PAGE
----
Today, let's talk about -- and not the kind you eat. The University of Houston's College of Engineering presents this series about the machines that make our civilization run, and the people whose ingenuity created them.

School-children can always be found competing to see who knows the most digits of *pi *-- the ratio of the circumference of a circle to its diameter. My interest and patience usually ran out at 3.14159256. But finding out what those digits were has been a major mathematical challenge ever since the invention of the wheel first stirred a real interest in circles. The earliest recorded values of pi were Phoenician and Egyptian. They were 3 1/8 and 3 13/81. Both values are accurate within a half a percent.

Where did these values came from? From measurements? Well, try measuring pi with a piece of string. You won't come this close. The Hebrew peoples used a rough empirical value of pi in the Bible. It was three, and it's found in a text that shows up in both the 1st Book of Kings and the 2nd Book of Chronicles:

*And he made a molten sea, ten cubits from the one brim to
the other: It was round ... and a line of thirty cubits
did compass it ... about.*

From time to time you hear stories about legislative bodies that've tried to make pi = 3 into law on the basis of this text. Science writer Petr Beckmann was unable to verify any of these stories, but he does report a remarkable event in the 1897 Indiana State Legislature. An Indiana doctor thought he'd solved the classical problem of squaring the circle. That means specifying the size of a square with the same area as a circle. If you could do that, you'd also be able to get an exact value of pi. This fellow tried to get his proof enacted as law. But the text of his bill was muddled. It would've made pi greater than nine.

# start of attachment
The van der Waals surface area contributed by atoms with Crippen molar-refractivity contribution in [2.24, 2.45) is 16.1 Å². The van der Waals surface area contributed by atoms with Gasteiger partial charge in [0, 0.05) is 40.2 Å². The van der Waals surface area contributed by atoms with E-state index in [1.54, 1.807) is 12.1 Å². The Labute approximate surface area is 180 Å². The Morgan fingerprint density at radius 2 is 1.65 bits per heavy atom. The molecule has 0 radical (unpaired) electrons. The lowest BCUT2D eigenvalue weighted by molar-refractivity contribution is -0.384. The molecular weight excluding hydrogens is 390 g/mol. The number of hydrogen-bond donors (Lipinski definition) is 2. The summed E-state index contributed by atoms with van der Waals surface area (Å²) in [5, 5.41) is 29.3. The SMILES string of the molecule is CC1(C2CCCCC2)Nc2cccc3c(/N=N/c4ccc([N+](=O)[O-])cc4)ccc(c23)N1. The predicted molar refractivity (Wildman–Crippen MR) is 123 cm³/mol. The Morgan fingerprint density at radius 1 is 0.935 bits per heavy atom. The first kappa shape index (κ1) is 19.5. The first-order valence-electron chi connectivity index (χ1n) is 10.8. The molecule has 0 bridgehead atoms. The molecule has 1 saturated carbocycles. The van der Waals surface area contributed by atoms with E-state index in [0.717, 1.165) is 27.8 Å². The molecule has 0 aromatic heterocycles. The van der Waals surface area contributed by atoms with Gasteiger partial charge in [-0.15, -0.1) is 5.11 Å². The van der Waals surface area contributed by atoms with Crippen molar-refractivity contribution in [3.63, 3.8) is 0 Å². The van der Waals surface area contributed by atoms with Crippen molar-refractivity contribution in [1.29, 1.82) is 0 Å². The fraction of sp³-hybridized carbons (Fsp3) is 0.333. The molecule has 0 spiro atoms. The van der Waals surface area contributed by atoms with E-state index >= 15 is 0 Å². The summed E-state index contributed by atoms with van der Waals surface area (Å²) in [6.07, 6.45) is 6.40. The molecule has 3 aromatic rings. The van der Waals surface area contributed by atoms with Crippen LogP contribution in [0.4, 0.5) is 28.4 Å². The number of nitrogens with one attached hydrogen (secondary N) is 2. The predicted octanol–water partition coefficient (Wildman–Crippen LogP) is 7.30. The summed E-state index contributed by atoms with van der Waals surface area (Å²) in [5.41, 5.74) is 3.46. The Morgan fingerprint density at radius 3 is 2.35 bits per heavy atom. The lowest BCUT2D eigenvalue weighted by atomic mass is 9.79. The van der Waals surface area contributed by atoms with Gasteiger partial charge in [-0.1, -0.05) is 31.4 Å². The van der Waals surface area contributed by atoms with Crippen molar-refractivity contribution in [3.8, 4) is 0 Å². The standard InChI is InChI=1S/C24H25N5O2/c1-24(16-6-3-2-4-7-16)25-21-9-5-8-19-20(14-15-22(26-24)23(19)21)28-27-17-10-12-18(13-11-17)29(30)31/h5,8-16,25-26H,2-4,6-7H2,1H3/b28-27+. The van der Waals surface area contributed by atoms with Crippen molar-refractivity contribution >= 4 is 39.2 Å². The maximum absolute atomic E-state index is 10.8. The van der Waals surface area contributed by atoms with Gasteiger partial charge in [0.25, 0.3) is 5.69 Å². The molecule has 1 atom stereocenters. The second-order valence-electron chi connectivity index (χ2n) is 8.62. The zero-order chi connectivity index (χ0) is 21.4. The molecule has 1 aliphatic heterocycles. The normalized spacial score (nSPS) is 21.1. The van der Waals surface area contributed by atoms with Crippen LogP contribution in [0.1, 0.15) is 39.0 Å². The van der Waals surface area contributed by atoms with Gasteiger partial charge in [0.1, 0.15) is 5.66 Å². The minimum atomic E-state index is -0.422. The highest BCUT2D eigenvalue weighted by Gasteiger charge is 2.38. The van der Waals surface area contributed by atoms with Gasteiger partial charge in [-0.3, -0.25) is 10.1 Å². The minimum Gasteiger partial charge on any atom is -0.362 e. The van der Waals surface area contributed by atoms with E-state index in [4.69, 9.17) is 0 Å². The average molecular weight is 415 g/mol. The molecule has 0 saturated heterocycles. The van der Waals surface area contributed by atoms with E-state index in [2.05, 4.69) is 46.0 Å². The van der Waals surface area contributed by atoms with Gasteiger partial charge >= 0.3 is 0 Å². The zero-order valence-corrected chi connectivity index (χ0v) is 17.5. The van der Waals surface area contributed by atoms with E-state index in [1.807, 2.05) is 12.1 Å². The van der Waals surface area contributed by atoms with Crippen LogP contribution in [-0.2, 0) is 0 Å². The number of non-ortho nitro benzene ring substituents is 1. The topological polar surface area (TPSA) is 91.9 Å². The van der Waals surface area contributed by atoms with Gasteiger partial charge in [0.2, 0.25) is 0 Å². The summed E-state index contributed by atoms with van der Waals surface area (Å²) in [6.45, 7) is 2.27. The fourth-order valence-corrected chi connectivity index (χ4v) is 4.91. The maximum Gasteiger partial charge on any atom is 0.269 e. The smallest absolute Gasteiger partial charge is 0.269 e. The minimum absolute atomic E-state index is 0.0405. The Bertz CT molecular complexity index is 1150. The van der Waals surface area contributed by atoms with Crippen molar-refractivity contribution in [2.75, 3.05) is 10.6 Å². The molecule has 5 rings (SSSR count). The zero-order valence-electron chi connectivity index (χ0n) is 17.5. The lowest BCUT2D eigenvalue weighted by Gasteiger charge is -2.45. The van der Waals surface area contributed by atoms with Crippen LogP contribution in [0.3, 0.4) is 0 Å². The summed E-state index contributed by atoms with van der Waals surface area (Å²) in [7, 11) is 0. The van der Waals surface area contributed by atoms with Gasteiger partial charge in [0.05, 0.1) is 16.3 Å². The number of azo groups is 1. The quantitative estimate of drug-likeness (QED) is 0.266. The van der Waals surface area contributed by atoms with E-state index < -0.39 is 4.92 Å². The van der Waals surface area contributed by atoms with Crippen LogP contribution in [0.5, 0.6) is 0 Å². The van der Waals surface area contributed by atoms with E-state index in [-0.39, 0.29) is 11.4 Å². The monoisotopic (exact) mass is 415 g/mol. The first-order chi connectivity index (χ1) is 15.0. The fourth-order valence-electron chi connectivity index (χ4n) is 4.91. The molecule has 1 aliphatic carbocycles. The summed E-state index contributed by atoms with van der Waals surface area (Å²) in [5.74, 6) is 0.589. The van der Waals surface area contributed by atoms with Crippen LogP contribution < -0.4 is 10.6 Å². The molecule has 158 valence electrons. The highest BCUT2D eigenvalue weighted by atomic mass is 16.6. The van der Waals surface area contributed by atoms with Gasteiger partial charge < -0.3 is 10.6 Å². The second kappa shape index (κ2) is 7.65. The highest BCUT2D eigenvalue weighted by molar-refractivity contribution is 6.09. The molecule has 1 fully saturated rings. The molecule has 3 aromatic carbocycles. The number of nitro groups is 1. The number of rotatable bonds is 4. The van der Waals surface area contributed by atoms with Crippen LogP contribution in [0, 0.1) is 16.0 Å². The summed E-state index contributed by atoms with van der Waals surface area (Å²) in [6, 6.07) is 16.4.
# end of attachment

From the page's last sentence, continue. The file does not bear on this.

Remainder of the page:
The House had trouble finding anyone to review the bill. They finally gave it to the Committee on Swamp Lands, who said it looked okay to them. When it cleared the House, the Senate gave it to their Committee on Temperance. Temperance could no more figure it out than Swamps could, so it got preliminary approval. After that, local academics heard of what Congress was up to and started questioning legislators. The Bill mysteriously disappeared from sight and was never heard from again.

All this happened 15 years after mathematicians had shown it was impossible either to square the circle or to evaluate pi exactly. That's bizzare enough, even if fundamentalists didn't really try to make pi = 3 into law. But historians have also found out that the accurate Phoenician and Egyptian values of pi didn't come from measurements after all. These ancient engineers actually deduced them, and they used elegant geometry and logic to do it. It's a sobering fact that they had clear-headed answers to questions that still troubled a lot of people 4000 years later.

I'm John Lienhard, at the University of Houston, where we're interested in the way inventive minds work.

(Theme music)

Beckmann, P. *A History of Pi*. St. Martin's Press, New York, 1971.

pi = 3.14159 26535 89793 23846 26433 83279

50288 41971 69399 37510 58209 74944

59230 78164 06286 20899 86280 34824 ...

pi is very nearly = 355/113 = 3.14159292...

This episode has been rewritten as Episode 1645.